by Kathy Penrod
The Book of Mormon begins with a story of a family in Jerusalem who lived during the time of the Old Testament prophet, Jeramiah. The father, Lehi, is a prophet who is trying to preach repentance to the Jews. They become angry with him and want to kill him. Consequently, God instructs Lehi to flee for his life into the wilderness and eventually to a promised land. (1 Nephi 2:1-2) So, Lehi and his family left, avoiding death at the hands of his neighbors. A short time into the family’s journey, Lehi is instructed by God to send his four sons back to Jerusalem to retrieve the sacred record, or scripture, from their cousin, Laban. (1 Nephi 3:2-4) Laban was not a kind man and they knew it. He was wicked and dangerous. If he kept the records hidden away it would mean a whole nation would be ignorant as to the commandments of God.
The sons of Lehi understood this was not an easy task. The two older brothers had to be prodded and encouraged often by the two younger brothers to not give up in the task. Simply said, going back to Jerusalem was dangerous. Because of Laban’s wickedness, it took a while. So long, that mom, Sariah, began to worry for her sons’ lives. (1 Nephi 5:1-3)
Now, here is where I break from the story. I want to look closer at Sariah. Obviously, if she was married to a prophet of God, she had to be a pretty upstanding character herself. For her to be willing to leave “all manner of riches” (1 Nephi 3:16) behind and venture into the unknown with her family, she had to have some element of faith within her.
But she complained. She worried. She mourned.
Sometimes, I feel like Sariah.
I know I have faith – at least, some element of it – and yet, when the trials hit, I worry. I complain. I mourn. I totally get where Sariah is coming from.
It is much easier to have faith when things are going mostly as planned. A hiccup here and there doesn’t derail us too much. We keep going. But what happens when you have a trial that, very literally, knocks the wind out of you? If I thought that a devious, wicked man had murdered all four of my wonderful, sweet boys, that would very literally break me. So, I understand Sariah’s reaction.
My own personal reactions to trials have not been very graceful. I mentally kick and scream. I try to rush the learning process so I can be through with it. I question why it is that I have to endure a particular trial.
There is a part of me that accepts that God knows all and will make everything right in the end. But there is another part that wonders if I will really receive such blessings. On one side, I can echo Elder Joseph B. Wirthlin, “Come what may and love it.” And yet, I have been hit by trials that have nearly broken me. While I can recognize that I have been carried through tough times in the past, somehow, that doesn’t make the breaking of my heart less painful now.
So how do you maintain faith when your heart is so broken you just maneuver through the motions on a very basic level? In the thick of the battle, when things are down right awful – it is so hard to remember those things I know and that I have been taught.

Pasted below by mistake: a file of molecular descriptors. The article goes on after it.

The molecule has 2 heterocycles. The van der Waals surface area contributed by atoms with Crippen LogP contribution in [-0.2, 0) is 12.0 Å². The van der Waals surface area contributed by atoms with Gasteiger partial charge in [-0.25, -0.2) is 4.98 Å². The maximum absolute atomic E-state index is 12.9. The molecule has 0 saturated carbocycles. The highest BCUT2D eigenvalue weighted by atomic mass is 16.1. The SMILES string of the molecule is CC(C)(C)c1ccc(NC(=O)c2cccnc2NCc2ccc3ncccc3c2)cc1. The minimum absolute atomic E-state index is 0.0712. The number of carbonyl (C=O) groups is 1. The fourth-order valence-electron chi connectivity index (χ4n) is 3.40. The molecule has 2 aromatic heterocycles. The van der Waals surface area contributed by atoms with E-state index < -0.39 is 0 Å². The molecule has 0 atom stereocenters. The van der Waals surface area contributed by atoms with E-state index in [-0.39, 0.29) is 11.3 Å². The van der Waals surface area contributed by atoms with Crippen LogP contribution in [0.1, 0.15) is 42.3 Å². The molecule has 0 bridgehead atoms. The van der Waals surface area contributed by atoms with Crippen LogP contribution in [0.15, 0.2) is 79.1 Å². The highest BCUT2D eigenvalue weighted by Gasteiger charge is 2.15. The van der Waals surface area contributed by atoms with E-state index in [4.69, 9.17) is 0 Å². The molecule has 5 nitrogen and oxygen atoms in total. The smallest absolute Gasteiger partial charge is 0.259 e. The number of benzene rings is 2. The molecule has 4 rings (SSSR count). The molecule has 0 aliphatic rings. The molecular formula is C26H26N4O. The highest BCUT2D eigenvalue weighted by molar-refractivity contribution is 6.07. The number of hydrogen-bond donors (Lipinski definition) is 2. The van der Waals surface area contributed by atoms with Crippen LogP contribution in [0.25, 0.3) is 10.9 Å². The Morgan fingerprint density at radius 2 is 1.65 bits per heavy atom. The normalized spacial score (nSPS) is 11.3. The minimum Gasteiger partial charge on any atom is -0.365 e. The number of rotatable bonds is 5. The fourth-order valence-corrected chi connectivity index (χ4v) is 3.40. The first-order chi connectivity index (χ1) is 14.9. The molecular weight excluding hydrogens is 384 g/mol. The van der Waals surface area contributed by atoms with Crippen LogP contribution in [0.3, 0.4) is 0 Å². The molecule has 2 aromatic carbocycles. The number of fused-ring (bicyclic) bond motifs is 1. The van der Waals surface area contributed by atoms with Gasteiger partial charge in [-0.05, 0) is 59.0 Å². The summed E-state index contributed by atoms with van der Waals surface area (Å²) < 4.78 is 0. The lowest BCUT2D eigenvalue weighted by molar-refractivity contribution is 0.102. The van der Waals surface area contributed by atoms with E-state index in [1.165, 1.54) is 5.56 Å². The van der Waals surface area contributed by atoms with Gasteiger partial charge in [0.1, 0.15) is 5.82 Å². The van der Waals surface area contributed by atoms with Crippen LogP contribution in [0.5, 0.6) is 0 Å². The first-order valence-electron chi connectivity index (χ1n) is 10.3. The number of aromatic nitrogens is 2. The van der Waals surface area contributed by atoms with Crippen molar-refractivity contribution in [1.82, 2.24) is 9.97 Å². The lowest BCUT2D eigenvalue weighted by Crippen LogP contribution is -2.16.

Sure, God can cure my failings. But will He? Are these trials I am experiencing supposed to be taken away by God? When God says He can heal, does He mean He WILL heal? And what if He chooses not to heal? Is it because He doesn’t think its time or is it due to my lack of faith? So many questions run through my head while my heart has huge chasms ripping through it.
For me, it all comes down to one thing. And that is choice.
Long ago, I chose to believe in an all-powerful, all-knowing, infinitely compassionate God. I have heard the arguments against His existence. I have spoken with people who doubt His interest in their lives. I know you could come up with hundreds of Google results to prove that He is a figment of imagination.
But, I also know the other side. I know that you can find equally as many results to prove His existence. I know you can find evidence that He does love us. And, something that can’t be proven with Google, you can find so much peace by believing in a caring and loving God.
So, I made a choice: A choice to believe in God. A choice to accept His perfect Son’s sacrifice. A choice to accept that love and peace He so willingly offers to those who open their heart.
When life bowls me over and I think I can’t do another day of my current trial, I remind myself that I have already made the choice to believe He will carry me. I know the zombie-like days will come to an end, that joy will fill my life again and that I won’t be in pain forever.
Because of this choice I have made, when the hard times hit, I have already overcome the hardest part of the trial. I already know that God will be there for me. He will carry me.
Returning to the story of Lehi and his family, we read that, once her sons returned, Sariah knew with a surety that her husband had been commanded to flee into the wilderness and that God protected her sons (1 Nephi 5:8)
Perhaps Sariah just needed a little reminder, like so many of us do, that God was in the details of her life. She was faithful, but heartbroken, so she questioned. However, for the rest of the family’s journey, it was never recorded that she questioned ever again. It is my opinion that once she was reminded, and knew of God’s tender love, she was able to be sustained through out their nearly decade long journey and the subsequent heartbreak of loosing two of her sons (and their families) after arriving in the promised land.
The truth is that God really is in the details of our lives. If we will open our hearts He will allow us to see His gentle touch in our journey here on earth. Sometimes, we may need reminders. I believe that is part of learning who we are and who we can become. If we continue forward, believing, we can eventually return to our own promised land – we can return to live with Him again.